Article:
“I walked inside and I told my mom ‘I saw paw-paw,” Dalton said, “And she said ‘what?’ I said ‘there’s a cardinal outside.’”
Shannon Adams explained the significance of the sighting. “There’s a story that when you see a cardinal, that means an angel’s with you,” Adams said.
“That’s what Dalton associated — that his paw-paw was here with him.”
From the spectator stands, Morgan Adams and her mother watched Dalton show his goat. Morgan face-timed the event to her aunt Shelly’s phone, who was in Schwartz’s hospital room along with Ruth Schwartz.
Morgan Adams said said she knew their grandfather was proud of Dalton for wining the grand champion award. “You could just feel him there,” Morgan said. “You knew paw-paw was there. It was just a really good feeling.”
Dalton said he was “so proud” of himself and his goat. “I thought, that was all paw-paw,” Dalton said. “He had a good talk with the Lord that day, and he made sure I was going to do good.”
Ruth Schwartz said the family was “very excited and proud of him because he’s worked hard with his goats. He’s had a full schedule with playing football, and basketball, and taking care of his goats, plus making the A honor roll.”
As a high school student in Priddy, Larry Schwartz had shown hogs, Ruth said. “Then the girls showed sheep and steers when they were in school.”
Shannon Adams said the family would be attending the fair’s Premium Sale later Saturday afternoon — and she knew it would be an emotional time.
“When you’re in the youth fair, it’s not just you competing against other people,” Adams said. “You’re part of a big family and everybody cares about everybody else. And the outpouring of support that we have received this week from our youth fair family has been very overwhelming, but it has been greatly appreciated.”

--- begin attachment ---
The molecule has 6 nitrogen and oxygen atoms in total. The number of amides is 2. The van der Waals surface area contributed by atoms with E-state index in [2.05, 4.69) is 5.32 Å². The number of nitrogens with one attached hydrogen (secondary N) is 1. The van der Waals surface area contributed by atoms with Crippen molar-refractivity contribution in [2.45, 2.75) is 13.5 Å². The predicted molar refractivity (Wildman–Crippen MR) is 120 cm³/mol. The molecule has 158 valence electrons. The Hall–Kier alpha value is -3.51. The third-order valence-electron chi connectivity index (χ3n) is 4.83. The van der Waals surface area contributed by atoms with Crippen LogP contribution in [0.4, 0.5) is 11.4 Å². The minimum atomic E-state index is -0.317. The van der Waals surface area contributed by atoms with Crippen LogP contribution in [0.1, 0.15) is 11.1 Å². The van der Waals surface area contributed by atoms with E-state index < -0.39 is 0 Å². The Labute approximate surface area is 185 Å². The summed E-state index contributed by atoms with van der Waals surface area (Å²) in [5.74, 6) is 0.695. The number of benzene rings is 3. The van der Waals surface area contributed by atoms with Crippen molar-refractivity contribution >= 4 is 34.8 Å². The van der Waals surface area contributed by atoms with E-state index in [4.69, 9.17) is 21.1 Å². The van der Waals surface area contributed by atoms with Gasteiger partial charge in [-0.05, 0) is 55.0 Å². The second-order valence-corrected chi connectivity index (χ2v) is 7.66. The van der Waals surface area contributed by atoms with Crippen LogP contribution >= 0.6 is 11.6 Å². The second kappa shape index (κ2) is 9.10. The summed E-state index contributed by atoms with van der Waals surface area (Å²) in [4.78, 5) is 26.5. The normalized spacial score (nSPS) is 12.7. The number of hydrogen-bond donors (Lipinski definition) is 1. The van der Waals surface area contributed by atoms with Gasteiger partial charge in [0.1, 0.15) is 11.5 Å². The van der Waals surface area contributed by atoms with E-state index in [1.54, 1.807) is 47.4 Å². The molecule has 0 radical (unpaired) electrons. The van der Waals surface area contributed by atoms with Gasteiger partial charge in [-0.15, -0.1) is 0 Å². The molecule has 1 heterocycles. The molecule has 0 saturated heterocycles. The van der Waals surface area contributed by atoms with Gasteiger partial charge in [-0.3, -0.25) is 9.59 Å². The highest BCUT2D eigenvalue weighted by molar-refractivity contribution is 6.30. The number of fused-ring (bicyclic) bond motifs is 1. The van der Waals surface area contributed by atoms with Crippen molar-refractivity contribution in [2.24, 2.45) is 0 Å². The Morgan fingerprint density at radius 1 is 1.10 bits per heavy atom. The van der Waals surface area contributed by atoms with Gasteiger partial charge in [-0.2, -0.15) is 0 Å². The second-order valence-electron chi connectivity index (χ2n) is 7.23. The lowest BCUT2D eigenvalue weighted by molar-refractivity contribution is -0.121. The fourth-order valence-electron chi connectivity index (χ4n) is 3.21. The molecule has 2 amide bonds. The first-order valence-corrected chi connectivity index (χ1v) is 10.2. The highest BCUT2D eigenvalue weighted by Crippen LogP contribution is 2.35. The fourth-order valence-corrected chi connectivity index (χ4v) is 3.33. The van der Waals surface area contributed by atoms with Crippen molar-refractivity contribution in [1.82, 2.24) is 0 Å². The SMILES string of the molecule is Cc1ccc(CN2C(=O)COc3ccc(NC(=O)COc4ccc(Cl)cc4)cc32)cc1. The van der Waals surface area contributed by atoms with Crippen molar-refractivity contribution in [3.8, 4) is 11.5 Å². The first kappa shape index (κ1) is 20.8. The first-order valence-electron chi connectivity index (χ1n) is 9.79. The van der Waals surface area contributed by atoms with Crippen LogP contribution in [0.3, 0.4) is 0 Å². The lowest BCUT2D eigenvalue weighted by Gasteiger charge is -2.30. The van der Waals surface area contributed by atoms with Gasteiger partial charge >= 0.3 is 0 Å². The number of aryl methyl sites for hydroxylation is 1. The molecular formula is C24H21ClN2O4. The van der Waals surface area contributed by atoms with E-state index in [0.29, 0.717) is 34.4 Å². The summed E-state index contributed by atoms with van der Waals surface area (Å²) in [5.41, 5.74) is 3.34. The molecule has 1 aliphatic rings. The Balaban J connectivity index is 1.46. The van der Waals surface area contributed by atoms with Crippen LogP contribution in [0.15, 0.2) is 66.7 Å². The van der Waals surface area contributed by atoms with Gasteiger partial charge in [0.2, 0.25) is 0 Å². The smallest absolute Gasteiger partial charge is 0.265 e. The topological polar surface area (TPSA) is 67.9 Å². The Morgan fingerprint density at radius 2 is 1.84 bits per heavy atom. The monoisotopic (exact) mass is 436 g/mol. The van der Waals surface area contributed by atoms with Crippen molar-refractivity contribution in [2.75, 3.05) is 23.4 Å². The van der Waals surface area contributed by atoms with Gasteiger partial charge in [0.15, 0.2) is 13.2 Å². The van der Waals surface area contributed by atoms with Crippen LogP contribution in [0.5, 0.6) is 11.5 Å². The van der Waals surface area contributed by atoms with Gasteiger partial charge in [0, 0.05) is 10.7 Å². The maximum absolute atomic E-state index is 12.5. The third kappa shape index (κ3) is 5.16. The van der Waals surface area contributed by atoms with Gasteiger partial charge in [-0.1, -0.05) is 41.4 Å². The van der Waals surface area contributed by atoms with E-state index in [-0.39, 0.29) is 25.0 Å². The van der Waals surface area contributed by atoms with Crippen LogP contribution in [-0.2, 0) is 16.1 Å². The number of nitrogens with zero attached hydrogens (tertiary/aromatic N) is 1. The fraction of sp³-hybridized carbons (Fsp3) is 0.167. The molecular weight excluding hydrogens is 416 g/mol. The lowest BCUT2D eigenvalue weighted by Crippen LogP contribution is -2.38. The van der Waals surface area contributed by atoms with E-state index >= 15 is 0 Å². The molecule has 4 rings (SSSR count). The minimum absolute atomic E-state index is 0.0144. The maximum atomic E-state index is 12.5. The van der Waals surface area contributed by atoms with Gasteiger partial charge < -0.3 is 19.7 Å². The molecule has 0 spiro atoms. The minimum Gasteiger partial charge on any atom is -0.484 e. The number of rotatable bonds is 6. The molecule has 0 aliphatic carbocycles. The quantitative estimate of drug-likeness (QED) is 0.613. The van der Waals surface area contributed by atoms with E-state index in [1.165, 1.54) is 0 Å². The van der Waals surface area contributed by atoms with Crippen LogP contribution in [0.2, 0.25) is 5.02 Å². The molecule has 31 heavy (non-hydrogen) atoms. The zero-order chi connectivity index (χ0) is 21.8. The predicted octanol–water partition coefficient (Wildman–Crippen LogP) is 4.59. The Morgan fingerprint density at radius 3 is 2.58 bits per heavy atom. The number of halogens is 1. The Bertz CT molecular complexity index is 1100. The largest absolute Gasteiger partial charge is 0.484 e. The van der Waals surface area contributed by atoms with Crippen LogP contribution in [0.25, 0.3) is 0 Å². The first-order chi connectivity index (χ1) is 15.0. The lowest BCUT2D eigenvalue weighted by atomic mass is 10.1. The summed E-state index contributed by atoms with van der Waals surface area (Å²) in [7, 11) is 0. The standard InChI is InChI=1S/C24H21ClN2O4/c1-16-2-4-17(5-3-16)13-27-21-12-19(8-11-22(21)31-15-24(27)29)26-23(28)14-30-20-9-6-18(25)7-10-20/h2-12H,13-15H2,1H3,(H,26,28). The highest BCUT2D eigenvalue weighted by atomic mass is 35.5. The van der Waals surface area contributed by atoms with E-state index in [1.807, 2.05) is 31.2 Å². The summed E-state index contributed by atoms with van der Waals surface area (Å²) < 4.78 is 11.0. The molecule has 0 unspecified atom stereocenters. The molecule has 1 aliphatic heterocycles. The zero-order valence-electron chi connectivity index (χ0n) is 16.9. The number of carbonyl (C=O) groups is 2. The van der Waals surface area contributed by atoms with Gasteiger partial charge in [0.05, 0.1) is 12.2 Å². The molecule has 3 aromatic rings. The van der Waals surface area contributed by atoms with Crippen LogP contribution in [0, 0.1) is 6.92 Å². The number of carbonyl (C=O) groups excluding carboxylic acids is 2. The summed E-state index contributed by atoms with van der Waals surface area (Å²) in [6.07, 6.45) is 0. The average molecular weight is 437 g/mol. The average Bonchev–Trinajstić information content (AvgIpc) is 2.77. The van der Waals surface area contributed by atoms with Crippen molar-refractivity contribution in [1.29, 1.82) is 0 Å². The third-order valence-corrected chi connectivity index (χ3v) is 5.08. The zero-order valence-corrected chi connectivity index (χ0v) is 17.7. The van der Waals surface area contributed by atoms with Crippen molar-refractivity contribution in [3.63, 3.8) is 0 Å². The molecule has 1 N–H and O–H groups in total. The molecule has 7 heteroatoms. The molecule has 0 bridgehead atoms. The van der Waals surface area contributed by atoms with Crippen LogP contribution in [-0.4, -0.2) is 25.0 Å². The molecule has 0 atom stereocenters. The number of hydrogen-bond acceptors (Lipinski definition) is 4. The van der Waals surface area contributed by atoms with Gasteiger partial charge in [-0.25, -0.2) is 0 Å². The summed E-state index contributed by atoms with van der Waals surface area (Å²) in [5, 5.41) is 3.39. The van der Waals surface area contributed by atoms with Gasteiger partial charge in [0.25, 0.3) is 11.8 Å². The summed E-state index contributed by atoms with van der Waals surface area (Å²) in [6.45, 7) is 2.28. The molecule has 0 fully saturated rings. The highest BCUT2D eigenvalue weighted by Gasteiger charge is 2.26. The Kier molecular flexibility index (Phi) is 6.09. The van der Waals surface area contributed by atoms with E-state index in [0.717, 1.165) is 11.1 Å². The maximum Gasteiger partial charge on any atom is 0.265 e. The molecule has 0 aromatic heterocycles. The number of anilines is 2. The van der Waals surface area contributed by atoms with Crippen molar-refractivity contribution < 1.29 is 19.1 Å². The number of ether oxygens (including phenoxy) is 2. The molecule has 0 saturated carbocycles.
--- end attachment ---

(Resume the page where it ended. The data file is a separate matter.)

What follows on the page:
Donny Adams said he talked to people at the fair he’d never previously met, who told him they knew Larry Schwartz. “That was awesome,” he said.
Shannon Adams said, “These people know daddy. I had on my Schwartz t-shirt. People would tell Dalton ‘we’re so proud of you, I know your paw-paw’s happy.’ It’s the kind of love and support that you receive from people in this organization.”
There is competition, but when the competition’s over, it’s like you’re all family,” Ruth Schwartz said.
Shannon Adams said she felt her father’s presence at the fair. “It was so strong that I felt like he should be walking in just any moment,” Adams said. “When Dalton won his first class and he won first place, at that moment, I knew he was there spiritually — especially after Dalton had seen the cardinal that morning. I knew he was there.
“For me it was extremely overwhelming, because I’m the first to say, I’m a daddy’s girl. He was there.”
The family is not going to be able to participate in this year’s Pig Project, which Larry Schwartz helped pioneer for Good Samaritan Ministries, Adams said.
“We have made the commitment that next year we are going to call that the Larry Schwartz’s Legacy Pig Project and we will continue it to help the community of Brownwood and also to help the youth of the county as well,” she said.
Ruth Schwartz said her husband was "an energetic little man."
"A little man with a big heart and a big personality," Shannon Adams added.
Schwartz said the family needs to thank the community for its support of the Pig Project in previous years and for its support of the family.
“That goes back to the youth fair family,” Shannon Adams said. “He will be sorely missed. It’s been a heart-wrenching but wonderful … he was there in spirit.”